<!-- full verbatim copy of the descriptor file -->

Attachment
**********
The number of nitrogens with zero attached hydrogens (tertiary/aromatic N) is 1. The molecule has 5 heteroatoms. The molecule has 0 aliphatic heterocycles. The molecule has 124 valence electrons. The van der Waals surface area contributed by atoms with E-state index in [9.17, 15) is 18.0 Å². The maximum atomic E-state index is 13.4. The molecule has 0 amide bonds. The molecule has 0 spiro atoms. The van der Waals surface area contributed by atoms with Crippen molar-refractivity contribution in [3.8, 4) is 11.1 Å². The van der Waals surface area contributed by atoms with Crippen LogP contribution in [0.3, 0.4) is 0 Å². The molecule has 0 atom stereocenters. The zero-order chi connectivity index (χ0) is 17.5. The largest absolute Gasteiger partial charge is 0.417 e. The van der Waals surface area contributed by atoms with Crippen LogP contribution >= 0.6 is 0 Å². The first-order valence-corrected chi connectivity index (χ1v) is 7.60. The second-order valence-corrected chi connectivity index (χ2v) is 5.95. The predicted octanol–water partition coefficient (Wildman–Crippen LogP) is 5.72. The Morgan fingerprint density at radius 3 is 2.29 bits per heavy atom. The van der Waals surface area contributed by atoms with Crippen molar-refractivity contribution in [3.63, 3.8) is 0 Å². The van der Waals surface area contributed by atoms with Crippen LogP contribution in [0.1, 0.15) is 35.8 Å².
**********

The number of nitrogens with zero attached hydrogens (tertiary/aromatic N) is 1. The molecule has 5 heteroatoms. The molecule has 0 aliphatic heterocycles. The molecule has 124 valence electrons. The van der Waals surface area contributed by atoms with E-state index in [9.17, 15) is 18.0 Å². The maximum atomic E-state index is 13.4. The molecule has 0 amide bonds. The molecule has 0 spiro atoms. The van der Waals surface area contributed by atoms with Crippen molar-refractivity contribution in [3.8, 4) is 11.1 Å². The van der Waals surface area contributed by atoms with Crippen LogP contribution in [0.3, 0.4) is 0 Å². The molecule has 0 atom stereocenters. The zero-order chi connectivity index (χ0) is 17.5. The largest absolute Gasteiger partial charge is 0.417 e. The van der Waals surface area contributed by atoms with Crippen LogP contribution >= 0.6 is 0 Å². The first-order valence-corrected chi connectivity index (χ1v) is 7.60. The second-order valence-corrected chi connectivity index (χ2v) is 5.95. The predicted octanol–water partition coefficient (Wildman–Crippen LogP) is 5.72. The Morgan fingerprint density at radius 3 is 2.29 bits per heavy atom. The van der Waals surface area contributed by atoms with Crippen molar-refractivity contribution in [3.63, 3.8) is 0 Å². The van der Waals surface area contributed by atoms with Crippen LogP contribution in [0.1, 0.15) is 35.8 Å².